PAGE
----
The Nigerian government says that 1 million people have been displaced by the fighting in northern Nigeria linked to the Boko Haram insurgency. The church is helping those who’ve fled into Cameroon. What are you learning about the conditions for those Nigerian refugees?
I’ve just received a report, as president of the Bishops Conference of Nigeria, I asked a delegation to visit northern Cameroon, where we have 26,000 Nigerian refugees. They have just returned from their mission and it was a very successful one. In collaboration with the bishops of Douala, Maroua and so on, they went to give hope to the people and to be able to also study the situation, what is really happening on the ground. Not just reports we get without basis, but something they can verify and they’re going to compile a report that will be helpful to us as a church and we can also share it with government. Because I announced this visit and they [the government] even offered to help us financially so that we can help the refugees. We contributed money from the church, adding to what the government gave us - hopefully we will find a very good way of helping them with the money that we have collected. The church is very concerned that these people should be helped where they are, and by the grace of God, that they should return home, to their homes and be supported by government to settle properly back home.
You mentioned the money. The federal government has given you $250,000. It doesn’t seem enough.
It’s better to light a candle than curse the darkness - there is so much darkness. What is at stake now is not just to supply the needs of everybody, but it’s to give hope. The church is just there as a light, as a candlelight. It’s not bright enough, but it’s still light. So we are trying to draw the attention of government that they should do more. We believe there are resources available, that rather than channel these resources elsewhere, recklessly for election purposes, or other personal purposes, we should help these Nigerians. That is the point we are making. Right now, it’s not about how much they receive, but to draw the attention of government and well-meaning people anywhere in the world that there is suffering, there are refugees who are stuck out there and they need help and something needs to be done very, very fast.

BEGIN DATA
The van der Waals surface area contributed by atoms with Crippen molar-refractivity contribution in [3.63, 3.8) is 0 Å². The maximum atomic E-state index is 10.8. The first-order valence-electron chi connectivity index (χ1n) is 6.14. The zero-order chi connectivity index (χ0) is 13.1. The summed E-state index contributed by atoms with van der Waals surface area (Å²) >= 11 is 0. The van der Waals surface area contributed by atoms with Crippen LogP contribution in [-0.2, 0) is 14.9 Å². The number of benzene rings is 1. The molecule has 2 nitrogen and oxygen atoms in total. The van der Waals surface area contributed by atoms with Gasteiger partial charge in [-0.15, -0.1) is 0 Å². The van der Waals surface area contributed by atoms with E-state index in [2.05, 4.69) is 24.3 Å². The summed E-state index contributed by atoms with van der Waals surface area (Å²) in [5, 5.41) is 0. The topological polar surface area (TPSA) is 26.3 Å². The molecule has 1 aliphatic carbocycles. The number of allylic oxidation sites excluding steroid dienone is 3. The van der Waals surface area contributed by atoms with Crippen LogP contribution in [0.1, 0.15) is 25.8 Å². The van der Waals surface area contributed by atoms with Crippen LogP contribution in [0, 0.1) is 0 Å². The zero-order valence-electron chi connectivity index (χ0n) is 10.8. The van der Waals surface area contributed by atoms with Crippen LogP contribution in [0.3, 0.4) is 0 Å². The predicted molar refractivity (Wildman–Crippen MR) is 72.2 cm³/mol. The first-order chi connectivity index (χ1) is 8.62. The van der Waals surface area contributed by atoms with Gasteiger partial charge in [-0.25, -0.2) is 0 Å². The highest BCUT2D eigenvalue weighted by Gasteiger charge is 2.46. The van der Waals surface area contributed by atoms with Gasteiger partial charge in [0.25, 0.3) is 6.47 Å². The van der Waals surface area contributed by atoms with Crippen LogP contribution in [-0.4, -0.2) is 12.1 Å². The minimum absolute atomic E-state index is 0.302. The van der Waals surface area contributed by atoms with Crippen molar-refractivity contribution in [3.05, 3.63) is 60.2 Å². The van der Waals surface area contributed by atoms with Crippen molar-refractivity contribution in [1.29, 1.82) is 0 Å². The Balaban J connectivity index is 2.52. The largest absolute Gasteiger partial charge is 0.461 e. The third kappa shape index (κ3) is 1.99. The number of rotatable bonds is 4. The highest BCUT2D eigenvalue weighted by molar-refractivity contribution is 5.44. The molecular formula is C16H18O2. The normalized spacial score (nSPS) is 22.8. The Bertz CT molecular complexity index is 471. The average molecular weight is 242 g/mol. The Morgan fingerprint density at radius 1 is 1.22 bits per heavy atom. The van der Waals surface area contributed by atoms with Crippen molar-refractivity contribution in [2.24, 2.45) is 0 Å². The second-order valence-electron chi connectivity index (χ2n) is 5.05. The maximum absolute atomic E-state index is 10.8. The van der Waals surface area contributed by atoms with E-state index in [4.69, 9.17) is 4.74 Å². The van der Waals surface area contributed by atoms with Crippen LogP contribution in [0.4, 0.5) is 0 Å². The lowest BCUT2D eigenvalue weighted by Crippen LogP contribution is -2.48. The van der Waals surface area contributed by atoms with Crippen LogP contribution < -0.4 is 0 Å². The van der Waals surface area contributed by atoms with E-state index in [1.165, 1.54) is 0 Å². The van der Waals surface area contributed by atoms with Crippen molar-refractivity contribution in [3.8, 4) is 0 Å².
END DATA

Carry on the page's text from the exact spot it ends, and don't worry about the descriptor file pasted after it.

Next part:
You’ve said that the government hasn’t fought religious fundamentalism with enough zeal - why haven’t they?
I’m asking the same question because the resources are there. If they had done enough, we wouldn’t have been having these serial attacks every day that are progressively getting worse and worse. So there must be a problem and I don’t know what the problem is. Like I told you, I’m a priest, my job is to preach, to pray and to encourage people. As for the military, security and other technical issues, I have no answer. I look up to government and they are campaigning now to become president and governors - they should have those solutions. When you aspire to lead a nation, you should have the solutions to the problems of the nation and we look up to them, so that they find authentic solutions that will bring these problems and crisis to an end.